President Obama has focused heavily on telling everyone all the supposedly great things the program can do for them.  But as usual, he offers few actual answers of substance.

Politico made the following observation about the president’s Rose Garden speech Monday:

Here’s what he didn’t do: explain why those problems weren’t addressed before the Oct. 1 launch, why he didn’t seem to be aware of them before they went very public, or who would be suffering the consequences for any of it. He didn’t apologize. He announced, in broad terms, who would be coming in to help. But he didn’t say anything about who would be shown the exits.

His “nobody’s madder than me” Monday echoed the kinds of statements he’s repeatedly made about problems over the last few months — “Americans are right to be angry about it, and I am angry about it” (the IRS scandal), “It’s not as if I don’t have a personal interest” (the NSA scandal), “This is not a world we should accept” (Bashar Assad’s use of chemical weapons). He puts himself forward as a man frustrated with what’s happened on his watch, promising change, insisting that nothing of the sort could ever happen again.

That’s the point. The concern is in the responses to these crises.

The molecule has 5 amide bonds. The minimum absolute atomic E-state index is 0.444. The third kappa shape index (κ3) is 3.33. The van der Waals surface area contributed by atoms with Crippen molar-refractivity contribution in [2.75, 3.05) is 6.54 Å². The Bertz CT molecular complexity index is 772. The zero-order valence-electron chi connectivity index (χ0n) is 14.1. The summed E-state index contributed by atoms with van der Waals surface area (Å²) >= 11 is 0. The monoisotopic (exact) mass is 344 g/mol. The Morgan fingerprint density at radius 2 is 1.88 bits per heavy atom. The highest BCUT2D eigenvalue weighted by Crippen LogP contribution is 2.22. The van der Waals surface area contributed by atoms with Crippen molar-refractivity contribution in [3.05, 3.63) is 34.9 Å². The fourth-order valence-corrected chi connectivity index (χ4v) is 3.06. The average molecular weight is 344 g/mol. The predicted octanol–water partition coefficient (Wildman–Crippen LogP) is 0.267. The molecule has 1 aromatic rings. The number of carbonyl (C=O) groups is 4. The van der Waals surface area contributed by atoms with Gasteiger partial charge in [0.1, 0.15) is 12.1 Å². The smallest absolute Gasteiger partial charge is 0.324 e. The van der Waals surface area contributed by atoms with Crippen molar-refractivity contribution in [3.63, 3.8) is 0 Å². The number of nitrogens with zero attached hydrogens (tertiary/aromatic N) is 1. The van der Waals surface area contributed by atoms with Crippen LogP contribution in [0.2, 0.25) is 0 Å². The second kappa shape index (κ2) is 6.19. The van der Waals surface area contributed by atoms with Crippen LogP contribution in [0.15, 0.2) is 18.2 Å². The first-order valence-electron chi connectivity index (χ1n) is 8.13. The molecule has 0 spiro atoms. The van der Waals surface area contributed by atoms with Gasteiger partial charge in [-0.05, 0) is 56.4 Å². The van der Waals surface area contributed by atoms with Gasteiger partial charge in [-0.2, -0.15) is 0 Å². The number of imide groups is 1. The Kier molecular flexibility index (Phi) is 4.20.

For those who worried from the beginning, even before the launch of the Obamacare website, that the government might have issues with things like adequately protecting our personal information on this project, all the recent news reports do little to quell those fears.  The administration’s response does even less to quell the concerns.

Meanwhile, it’s as though no one was in charge of this project.

After all the revelations about failures in basic things such as planning and technical competency, there has been little to date that gives many much confidence that other details have been managed any differently.  Fixing what the administration likes to keep calling “glitches” is not necessarily going to restore the users’ confidence in the system’s less visible components, like data security, or that the administration has adequately planned for them.  People want to understand what went wrong.

And this is probably most troubling of all for those who will be forced to purchase a plan through the program in order to avoid a penalty.